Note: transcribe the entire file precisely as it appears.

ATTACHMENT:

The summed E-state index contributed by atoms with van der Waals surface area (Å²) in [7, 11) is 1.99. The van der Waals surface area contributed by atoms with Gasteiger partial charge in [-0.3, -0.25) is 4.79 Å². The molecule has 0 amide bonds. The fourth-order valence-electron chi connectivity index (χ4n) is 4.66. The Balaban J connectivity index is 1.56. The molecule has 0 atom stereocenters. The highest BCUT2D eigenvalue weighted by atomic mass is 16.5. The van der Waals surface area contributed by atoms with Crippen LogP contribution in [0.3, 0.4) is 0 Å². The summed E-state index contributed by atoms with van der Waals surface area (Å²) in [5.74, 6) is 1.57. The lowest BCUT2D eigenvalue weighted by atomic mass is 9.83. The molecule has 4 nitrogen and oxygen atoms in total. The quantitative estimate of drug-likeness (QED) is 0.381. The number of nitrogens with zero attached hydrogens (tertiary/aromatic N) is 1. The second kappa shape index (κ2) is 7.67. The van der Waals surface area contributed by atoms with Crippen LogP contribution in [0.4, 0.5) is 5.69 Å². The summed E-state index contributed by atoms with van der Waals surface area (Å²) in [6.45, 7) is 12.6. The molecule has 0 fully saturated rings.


The summed E-state index contributed by atoms with van der Waals surface area (Å²) in [7, 11) is 1.99. The van der Waals surface area contributed by atoms with Gasteiger partial charge in [-0.3, -0.25) is 4.79 Å². The molecule has 0 amide bonds. The fourth-order valence-electron chi connectivity index (χ4n) is 4.66. The Balaban J connectivity index is 1.56. The molecule has 0 atom stereocenters. The highest BCUT2D eigenvalue weighted by atomic mass is 16.5. The van der Waals surface area contributed by atoms with Crippen LogP contribution in [0.3, 0.4) is 0 Å². The summed E-state index contributed by atoms with van der Waals surface area (Å²) in [5.74, 6) is 1.57. The lowest BCUT2D eigenvalue weighted by atomic mass is 9.83. The molecule has 4 nitrogen and oxygen atoms in total. The quantitative estimate of drug-likeness (QED) is 0.381. The number of nitrogens with zero attached hydrogens (tertiary/aromatic N) is 1. The second kappa shape index (κ2) is 7.67. The van der Waals surface area contributed by atoms with Crippen LogP contribution in [0.4, 0.5) is 5.69 Å². The summed E-state index contributed by atoms with van der Waals surface area (Å²) in [6.45, 7) is 12.6. The molecule has 0 fully saturated rings.